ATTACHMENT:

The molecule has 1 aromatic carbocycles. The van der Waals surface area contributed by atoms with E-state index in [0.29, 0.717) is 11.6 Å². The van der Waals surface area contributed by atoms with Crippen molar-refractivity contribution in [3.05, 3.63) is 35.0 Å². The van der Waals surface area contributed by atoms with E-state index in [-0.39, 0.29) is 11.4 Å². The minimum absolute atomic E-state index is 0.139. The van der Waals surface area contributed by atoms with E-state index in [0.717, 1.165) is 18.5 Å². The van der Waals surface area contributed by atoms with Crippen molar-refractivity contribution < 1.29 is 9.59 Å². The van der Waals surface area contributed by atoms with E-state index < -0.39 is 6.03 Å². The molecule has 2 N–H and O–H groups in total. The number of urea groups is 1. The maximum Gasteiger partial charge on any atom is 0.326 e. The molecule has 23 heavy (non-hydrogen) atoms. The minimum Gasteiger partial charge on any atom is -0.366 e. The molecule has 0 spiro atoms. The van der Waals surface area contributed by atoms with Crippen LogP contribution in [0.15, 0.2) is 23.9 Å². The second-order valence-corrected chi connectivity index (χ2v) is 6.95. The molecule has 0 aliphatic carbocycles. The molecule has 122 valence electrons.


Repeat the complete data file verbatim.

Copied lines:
The molecule has 1 aromatic carbocycles. The van der Waals surface area contributed by atoms with E-state index in [0.29, 0.717) is 11.6 Å². The van der Waals surface area contributed by atoms with Crippen molar-refractivity contribution in [3.05, 3.63) is 35.0 Å². The van der Waals surface area contributed by atoms with E-state index in [-0.39, 0.29) is 11.4 Å². The minimum absolute atomic E-state index is 0.139. The van der Waals surface area contributed by atoms with E-state index in [0.717, 1.165) is 18.5 Å². The van der Waals surface area contributed by atoms with Crippen molar-refractivity contribution < 1.29 is 9.59 Å². The van der Waals surface area contributed by atoms with E-state index < -0.39 is 6.03 Å². The molecule has 2 N–H and O–H groups in total. The number of urea groups is 1. The maximum Gasteiger partial charge on any atom is 0.326 e. The molecule has 23 heavy (non-hydrogen) atoms. The minimum Gasteiger partial charge on any atom is -0.366 e. The molecule has 0 spiro atoms. The van der Waals surface area contributed by atoms with Crippen LogP contribution in [0.15, 0.2) is 23.9 Å². The second-order valence-corrected chi connectivity index (χ2v) is 6.95. The molecule has 0 aliphatic carbocycles. The molecule has 122 valence electrons.